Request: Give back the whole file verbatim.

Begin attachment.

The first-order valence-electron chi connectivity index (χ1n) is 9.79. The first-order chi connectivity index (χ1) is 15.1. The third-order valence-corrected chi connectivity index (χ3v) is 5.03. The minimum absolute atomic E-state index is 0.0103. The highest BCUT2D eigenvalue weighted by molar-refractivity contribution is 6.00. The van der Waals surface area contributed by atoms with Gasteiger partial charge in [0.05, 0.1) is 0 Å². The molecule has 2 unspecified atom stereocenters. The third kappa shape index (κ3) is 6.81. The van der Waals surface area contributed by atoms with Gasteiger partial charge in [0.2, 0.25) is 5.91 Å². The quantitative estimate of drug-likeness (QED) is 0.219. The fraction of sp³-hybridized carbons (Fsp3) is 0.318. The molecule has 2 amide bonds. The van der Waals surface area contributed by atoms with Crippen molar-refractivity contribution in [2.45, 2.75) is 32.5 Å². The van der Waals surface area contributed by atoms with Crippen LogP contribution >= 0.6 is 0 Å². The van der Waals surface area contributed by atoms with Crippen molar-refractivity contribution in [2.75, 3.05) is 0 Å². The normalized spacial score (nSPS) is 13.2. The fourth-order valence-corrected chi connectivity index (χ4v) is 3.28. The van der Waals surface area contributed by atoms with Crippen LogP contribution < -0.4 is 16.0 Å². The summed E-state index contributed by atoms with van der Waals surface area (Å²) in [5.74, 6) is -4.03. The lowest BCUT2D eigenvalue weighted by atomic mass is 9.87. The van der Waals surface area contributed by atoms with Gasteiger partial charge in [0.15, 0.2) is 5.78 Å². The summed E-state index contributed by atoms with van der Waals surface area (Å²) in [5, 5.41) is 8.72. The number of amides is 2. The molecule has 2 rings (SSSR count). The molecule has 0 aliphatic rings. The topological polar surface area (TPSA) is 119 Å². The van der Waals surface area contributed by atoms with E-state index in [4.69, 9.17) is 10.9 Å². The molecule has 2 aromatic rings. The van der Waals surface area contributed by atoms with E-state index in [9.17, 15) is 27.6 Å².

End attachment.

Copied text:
The first-order valence-electron chi connectivity index (χ1n) is 9.79. The first-order chi connectivity index (χ1) is 15.1. The third-order valence-corrected chi connectivity index (χ3v) is 5.03. The minimum absolute atomic E-state index is 0.0103. The highest BCUT2D eigenvalue weighted by molar-refractivity contribution is 6.00. The van der Waals surface area contributed by atoms with Gasteiger partial charge in [0.05, 0.1) is 0 Å². The molecule has 2 unspecified atom stereocenters. The third kappa shape index (κ3) is 6.81. The van der Waals surface area contributed by atoms with Gasteiger partial charge in [0.2, 0.25) is 5.91 Å². The quantitative estimate of drug-likeness (QED) is 0.219. The fraction of sp³-hybridized carbons (Fsp3) is 0.318. The molecule has 2 amide bonds. The van der Waals surface area contributed by atoms with Crippen molar-refractivity contribution in [2.45, 2.75) is 32.5 Å². The van der Waals surface area contributed by atoms with Crippen LogP contribution >= 0.6 is 0 Å². The van der Waals surface area contributed by atoms with Crippen molar-refractivity contribution in [2.75, 3.05) is 0 Å². The normalized spacial score (nSPS) is 13.2. The fourth-order valence-corrected chi connectivity index (χ4v) is 3.28. The van der Waals surface area contributed by atoms with Crippen LogP contribution < -0.4 is 16.0 Å². The summed E-state index contributed by atoms with van der Waals surface area (Å²) in [5.74, 6) is -4.03. The lowest BCUT2D eigenvalue weighted by atomic mass is 9.87. The van der Waals surface area contributed by atoms with Gasteiger partial charge in [0.15, 0.2) is 5.78 Å². The summed E-state index contributed by atoms with van der Waals surface area (Å²) in [5, 5.41) is 8.72. The number of amides is 2. The molecule has 2 rings (SSSR count). The molecule has 0 aliphatic rings. The topological polar surface area (TPSA) is 119 Å². The van der Waals surface area contributed by atoms with E-state index in [4.69, 9.17) is 10.9 Å². The molecule has 2 aromatic rings. The van der Waals surface area contributed by atoms with E-state index in [9.17, 15) is 27.6 Å².